The way I understand this is what my married friends call the rule of “Happy Wife, Happy Life.” These men have realized that when they put in the effort to do the things that they know will make their wives happy, they then get along better with their wives, which then means that they end up being happier. Sounds simple enough. What makes it difficult is when a woman isn’t clear about what exactly she wants. Perhaps you’ve noticed, ladies, but we men aren’t always too good at picking up on subtleties and non-verbals. My guess is that a lot of ultimatums happen because men are missing the “signs” that women are putting out there. She’s frustrated because he doesn’t seem to get it, and he’s frustrated because he doesn’t feel like he’s been given a fair chance. But when a woman is able to communicate expectations clearly and proactively, men are (typically) perfectly happy to oblige.

Again, this isn’t about who gets wear the proverbial "pants" in the relationship. In fact, the point is that there are actually plenty of pairs to go around. By far one of the most important traits I look for in a woman is that I can consider her my equal. I don’t want to be constantly having to prove myself to her and trying not to slip up any more than I want her to feel like she has to do that for me. She can’t be afraid to call me out on my b.s.—but not in such a way that she lords a superiority over me or threatens me with a breakup all the time.

Zach Brittle, Verily’s male relationship guru and Gottman-certified marriage counselor, suggests this approach: Instead of demanding change from a partner, express your feeling in the form of “I desire” statements—and not just I desire for me, but I desire for us. Think about it: Would you rather hear from your man that (a) he demands more alone time with his buddies or (b) that he wants to feel free to spend more time with his guy friends because that’s how he feels loved by you? Because he feels trusted when he can have a guys’ night? Because he feels refreshed and more able to love you?

Sure, it can be satisfying and even empowering to lay it all on the line in ultimatum to your significant other. But if it ever truly gets to a point where you feel the need to put your foot down and make an all-or-nothing demand, likely something went wrong long before you got there. Before we ever get to a point in a relationship when we must offer an ultimatum, there are opportunities to express our expectations, boundaries, and desires. By making your expectations clear from the beginning and sticking to them along the way, you'll give your significant other the chance to love you—with no demands required.

Sometimes, no matter how hard we try, relationships need to have an ultimatum. There are a few steps to take before having this discussion with your partner, and an ultimatum should really be a last resort in your relationship, as it can sometimes mean the end of your relationship. If you feel like you need to give an ultimatum, read on to see how to do it.

Take Some Time

Make sure that you’ve had time to reflect on the relationship and examine your feelings. Ultimatums aren’t something to rush into. Make sure that you are going into the discussion clear, calm, and having already dealt with your emotions.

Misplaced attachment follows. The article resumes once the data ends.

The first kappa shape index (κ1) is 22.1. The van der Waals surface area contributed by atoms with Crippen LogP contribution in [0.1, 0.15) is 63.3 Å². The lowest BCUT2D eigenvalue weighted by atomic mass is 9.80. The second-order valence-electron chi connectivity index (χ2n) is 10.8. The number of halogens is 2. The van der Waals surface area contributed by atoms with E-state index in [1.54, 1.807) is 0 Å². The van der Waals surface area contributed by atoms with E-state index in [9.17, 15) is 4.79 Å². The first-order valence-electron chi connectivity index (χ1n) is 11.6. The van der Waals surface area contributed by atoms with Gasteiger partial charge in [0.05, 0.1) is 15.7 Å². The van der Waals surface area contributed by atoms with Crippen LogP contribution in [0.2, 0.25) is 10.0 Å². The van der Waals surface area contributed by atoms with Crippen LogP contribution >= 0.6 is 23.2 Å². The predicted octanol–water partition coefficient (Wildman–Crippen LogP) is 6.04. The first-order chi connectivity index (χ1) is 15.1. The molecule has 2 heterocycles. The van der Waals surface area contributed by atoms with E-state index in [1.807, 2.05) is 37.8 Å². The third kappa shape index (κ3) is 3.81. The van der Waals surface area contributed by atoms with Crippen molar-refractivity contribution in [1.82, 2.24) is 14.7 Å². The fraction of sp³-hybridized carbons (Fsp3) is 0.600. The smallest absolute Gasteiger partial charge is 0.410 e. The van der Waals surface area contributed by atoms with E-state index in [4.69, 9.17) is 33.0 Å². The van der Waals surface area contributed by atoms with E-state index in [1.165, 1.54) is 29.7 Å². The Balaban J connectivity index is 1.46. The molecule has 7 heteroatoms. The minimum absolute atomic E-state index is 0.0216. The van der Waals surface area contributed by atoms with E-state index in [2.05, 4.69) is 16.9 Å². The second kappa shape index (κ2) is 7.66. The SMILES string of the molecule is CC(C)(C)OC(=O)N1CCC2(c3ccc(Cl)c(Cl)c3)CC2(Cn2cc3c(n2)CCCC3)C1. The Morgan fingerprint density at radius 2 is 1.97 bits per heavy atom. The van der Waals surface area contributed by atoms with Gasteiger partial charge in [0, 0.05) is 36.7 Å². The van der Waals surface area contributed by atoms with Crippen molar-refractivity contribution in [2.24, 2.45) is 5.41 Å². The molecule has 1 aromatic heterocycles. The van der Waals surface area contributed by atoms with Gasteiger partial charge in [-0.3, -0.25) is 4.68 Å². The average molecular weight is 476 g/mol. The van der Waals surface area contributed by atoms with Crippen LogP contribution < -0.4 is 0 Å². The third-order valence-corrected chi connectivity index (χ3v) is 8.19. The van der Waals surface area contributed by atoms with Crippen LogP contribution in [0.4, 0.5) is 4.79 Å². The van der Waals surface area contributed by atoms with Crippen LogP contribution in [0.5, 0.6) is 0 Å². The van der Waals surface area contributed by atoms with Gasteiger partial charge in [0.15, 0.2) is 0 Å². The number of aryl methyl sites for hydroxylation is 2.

Be Appropriate

Have the discussion at an appropriate time. Make sure that neither you or your partner are stressed, tired, or hungry. This conversation may last a while, so be sure to set aside ample time to discuss your relationship with your partner. Also make sure that you’re being reasonable with what you’re asking.

Be Clear

During the discussion you need to be straight forward with what you want the other person to do and what your expectations are for the relationship. Make sure that you have responses ready for arguments that may come up, but be kind and firm when you give them. Let them know what the outcome will be if they choose to act certain ways.

Be Ready for the Negative

In general, people don’t like ultimatums, and you shouldn’t expect your partner to be happy after you discussion. It’s normal for them to want some time alone to process their feelings, and the best thing you can do is give them this time. Don’t get upset if they lash out at you, either to your face or behind you back.

Get Ready to Walk Away

Unfortunately, ending the relationship is one outcome of an ultimatum. This can be heartbreaking for both parties, but this is something that you need to be prepared to do before you have the conversation with your partner. You have to be consistent with what you said or your partner will not believe you. Make sure that you’re willing to follow through.

Ultimatums are a really difficult way to end a relationship, but sometimes they are the only way to protect yourself and the ones that you love. If you find yourself in a situation where you have to give an ultimatum, take some time for yourself afterwards. You’re going to need to surround yourself with people who love you and learn to be on your own.

I recommend that you check out the most shared quote posts on the internet.

I have learned and experienced many things during my dating life, but I never thought I’d reach the point of ultimatums with a guy.

I never wanted to be that type of woman. In my head, an ultimatum meant throwing a tantrum, stomping your feet, wanting things your way or the highway.

I think we have these associations that come with the idea of giving your partner an "A" versus "B" option, but dating isn’t as black and white as we’d like to make it out to be.